Scientists in the UK are developing a breathalyzer that can detect multiple cancers by a person’s breath. The device will look for volatile organic compounds in the breath and detect if the person has cancer.
The device is being developed as part of the “Early Detection of biomarkers in multiple cancers” trial, which is a collaborative effort between Cambridge University Hospital NHS Foundation Trust, University of Cambridge, Cancer Research UK (CRUK), and Owlstone Medical.
The device is currently being tested at the Addenbrooke’s hospital at Cambridge, UK. It is being tested on about 1500 people.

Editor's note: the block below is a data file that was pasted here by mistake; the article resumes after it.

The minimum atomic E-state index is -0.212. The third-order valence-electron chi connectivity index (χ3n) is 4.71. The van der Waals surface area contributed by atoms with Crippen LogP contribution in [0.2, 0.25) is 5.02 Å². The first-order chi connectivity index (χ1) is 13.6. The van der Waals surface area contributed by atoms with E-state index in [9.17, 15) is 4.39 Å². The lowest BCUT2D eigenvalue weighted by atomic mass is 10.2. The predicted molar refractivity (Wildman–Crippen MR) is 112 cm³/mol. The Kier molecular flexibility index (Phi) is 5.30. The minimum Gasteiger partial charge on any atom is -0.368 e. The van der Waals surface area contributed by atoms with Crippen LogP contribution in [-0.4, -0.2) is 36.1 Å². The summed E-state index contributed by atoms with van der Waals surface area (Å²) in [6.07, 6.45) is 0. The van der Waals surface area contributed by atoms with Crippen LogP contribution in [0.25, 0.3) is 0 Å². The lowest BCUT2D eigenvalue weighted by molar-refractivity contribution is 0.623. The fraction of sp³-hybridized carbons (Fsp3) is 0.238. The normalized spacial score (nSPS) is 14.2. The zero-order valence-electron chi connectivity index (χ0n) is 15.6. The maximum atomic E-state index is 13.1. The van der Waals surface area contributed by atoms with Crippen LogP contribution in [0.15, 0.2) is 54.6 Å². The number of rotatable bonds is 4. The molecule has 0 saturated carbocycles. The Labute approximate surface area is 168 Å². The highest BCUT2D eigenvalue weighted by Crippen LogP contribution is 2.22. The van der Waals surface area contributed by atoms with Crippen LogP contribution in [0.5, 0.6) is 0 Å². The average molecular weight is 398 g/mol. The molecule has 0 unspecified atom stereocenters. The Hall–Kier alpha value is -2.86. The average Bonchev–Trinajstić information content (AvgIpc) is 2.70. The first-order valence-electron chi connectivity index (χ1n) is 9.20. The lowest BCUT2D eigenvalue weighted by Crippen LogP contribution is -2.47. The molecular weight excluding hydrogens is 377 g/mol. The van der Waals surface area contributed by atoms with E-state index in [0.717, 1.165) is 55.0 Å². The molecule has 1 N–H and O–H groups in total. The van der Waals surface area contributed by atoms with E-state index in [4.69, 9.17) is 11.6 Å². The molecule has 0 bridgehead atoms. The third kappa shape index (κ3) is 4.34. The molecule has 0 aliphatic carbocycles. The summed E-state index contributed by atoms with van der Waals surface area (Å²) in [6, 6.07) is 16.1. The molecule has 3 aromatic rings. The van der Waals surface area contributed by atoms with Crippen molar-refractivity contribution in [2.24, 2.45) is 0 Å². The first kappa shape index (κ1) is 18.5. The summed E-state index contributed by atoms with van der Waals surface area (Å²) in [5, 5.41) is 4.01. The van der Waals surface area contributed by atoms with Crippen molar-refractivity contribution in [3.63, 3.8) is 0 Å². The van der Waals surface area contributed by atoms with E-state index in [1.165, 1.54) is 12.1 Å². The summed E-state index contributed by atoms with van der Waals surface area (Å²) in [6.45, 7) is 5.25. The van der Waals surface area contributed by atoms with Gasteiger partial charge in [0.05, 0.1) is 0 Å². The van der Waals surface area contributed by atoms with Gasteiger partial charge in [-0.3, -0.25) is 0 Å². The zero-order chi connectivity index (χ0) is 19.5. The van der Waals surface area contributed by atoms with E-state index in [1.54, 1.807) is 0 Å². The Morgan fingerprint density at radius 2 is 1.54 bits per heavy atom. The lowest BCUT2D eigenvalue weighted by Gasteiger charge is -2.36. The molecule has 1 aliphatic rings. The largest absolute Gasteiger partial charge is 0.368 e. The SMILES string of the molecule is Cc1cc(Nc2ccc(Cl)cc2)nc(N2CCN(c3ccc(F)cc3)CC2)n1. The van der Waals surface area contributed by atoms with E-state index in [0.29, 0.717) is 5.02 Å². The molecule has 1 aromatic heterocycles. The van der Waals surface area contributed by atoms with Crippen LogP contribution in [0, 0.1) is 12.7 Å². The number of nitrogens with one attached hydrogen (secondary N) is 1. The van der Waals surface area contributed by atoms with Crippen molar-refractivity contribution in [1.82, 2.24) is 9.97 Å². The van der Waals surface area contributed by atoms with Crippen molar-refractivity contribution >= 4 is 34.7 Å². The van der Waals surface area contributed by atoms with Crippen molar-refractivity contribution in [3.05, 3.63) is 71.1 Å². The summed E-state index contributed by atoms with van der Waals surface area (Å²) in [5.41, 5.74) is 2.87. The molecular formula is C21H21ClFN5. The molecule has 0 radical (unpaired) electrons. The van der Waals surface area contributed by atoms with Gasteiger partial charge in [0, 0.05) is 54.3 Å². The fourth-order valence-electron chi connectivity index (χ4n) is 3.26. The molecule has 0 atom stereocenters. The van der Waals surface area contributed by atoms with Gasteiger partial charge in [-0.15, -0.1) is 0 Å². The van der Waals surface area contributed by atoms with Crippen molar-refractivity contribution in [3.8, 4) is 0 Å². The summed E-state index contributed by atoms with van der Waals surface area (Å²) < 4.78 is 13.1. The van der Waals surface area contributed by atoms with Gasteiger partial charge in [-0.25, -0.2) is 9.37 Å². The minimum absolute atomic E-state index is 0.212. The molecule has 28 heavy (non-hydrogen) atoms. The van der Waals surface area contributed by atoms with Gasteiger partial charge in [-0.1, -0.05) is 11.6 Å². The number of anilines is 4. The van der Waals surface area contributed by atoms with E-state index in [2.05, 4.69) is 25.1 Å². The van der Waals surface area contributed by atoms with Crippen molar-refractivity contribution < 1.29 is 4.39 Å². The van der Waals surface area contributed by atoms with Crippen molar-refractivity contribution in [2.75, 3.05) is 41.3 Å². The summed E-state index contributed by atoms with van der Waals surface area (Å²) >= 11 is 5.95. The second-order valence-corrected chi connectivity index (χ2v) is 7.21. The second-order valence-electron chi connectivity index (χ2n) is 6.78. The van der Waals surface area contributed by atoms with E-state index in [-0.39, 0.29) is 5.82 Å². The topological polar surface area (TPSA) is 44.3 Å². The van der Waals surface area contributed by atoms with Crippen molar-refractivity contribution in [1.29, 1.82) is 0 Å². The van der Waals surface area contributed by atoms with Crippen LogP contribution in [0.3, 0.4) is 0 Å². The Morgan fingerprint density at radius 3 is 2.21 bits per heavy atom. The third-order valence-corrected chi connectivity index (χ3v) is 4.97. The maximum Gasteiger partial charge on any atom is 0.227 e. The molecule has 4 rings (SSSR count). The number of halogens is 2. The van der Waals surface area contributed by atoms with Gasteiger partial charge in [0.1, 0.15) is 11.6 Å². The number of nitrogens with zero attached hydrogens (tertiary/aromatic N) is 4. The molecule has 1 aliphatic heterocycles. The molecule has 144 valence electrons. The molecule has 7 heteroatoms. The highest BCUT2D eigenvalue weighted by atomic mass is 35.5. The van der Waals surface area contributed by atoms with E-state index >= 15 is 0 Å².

To start with, people with esophageal and stomach cancer will be the ones trying out the breathalyzer. Later it would be introduced for cancers of the liver, the kidney, pancreas, bladder, and prostate as well.
Cancer is one of the deadliest diseases that are prevalent in almost all parts of the world. There is no cure to cancer only therapies that may help to save the patient's life when it is detected early enough.
However, most types of cancers do not display the symptoms early enough to detect. Most of the warning signs of cancer are vague, which can be there because of cancer or because of any other less far serious disease. So a way that can detect the early signs of cancer is required.